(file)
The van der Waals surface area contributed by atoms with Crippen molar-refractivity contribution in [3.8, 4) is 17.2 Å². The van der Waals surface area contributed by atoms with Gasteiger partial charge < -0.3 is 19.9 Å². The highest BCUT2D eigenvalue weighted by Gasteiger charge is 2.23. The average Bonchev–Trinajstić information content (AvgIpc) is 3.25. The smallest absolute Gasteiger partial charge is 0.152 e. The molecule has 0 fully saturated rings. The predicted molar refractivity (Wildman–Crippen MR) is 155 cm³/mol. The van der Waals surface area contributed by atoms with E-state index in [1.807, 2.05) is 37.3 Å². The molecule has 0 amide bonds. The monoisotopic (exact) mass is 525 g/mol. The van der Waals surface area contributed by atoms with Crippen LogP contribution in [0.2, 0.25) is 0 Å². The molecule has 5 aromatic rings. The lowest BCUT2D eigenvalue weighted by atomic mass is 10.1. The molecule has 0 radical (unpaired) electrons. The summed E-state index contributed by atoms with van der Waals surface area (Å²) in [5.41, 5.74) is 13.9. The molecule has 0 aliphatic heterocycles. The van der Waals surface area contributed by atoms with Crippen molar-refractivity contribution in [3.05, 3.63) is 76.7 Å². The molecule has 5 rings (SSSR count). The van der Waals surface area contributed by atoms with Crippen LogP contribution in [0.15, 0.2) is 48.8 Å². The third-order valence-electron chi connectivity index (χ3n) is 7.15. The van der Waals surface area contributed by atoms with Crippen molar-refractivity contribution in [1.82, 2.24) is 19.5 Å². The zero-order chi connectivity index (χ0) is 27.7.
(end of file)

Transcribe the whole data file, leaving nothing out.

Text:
The van der Waals surface area contributed by atoms with Crippen molar-refractivity contribution in [3.8, 4) is 17.2 Å². The van der Waals surface area contributed by atoms with Gasteiger partial charge < -0.3 is 19.9 Å². The highest BCUT2D eigenvalue weighted by Gasteiger charge is 2.23. The average Bonchev–Trinajstić information content (AvgIpc) is 3.25. The smallest absolute Gasteiger partial charge is 0.152 e. The molecule has 0 fully saturated rings. The predicted molar refractivity (Wildman–Crippen MR) is 155 cm³/mol. The van der Waals surface area contributed by atoms with E-state index in [1.807, 2.05) is 37.3 Å². The molecule has 0 amide bonds. The monoisotopic (exact) mass is 525 g/mol. The van der Waals surface area contributed by atoms with Crippen LogP contribution in [0.2, 0.25) is 0 Å². The molecule has 5 aromatic rings. The lowest BCUT2D eigenvalue weighted by atomic mass is 10.1. The molecule has 0 radical (unpaired) electrons. The summed E-state index contributed by atoms with van der Waals surface area (Å²) in [5.41, 5.74) is 13.9. The molecule has 0 aliphatic heterocycles. The van der Waals surface area contributed by atoms with Crippen molar-refractivity contribution in [3.05, 3.63) is 76.7 Å². The molecule has 5 rings (SSSR count). The van der Waals surface area contributed by atoms with Crippen LogP contribution in [0.15, 0.2) is 48.8 Å². The third-order valence-electron chi connectivity index (χ3n) is 7.15. The van der Waals surface area contributed by atoms with Crippen molar-refractivity contribution in [1.82, 2.24) is 19.5 Å². The zero-order chi connectivity index (χ0) is 27.7.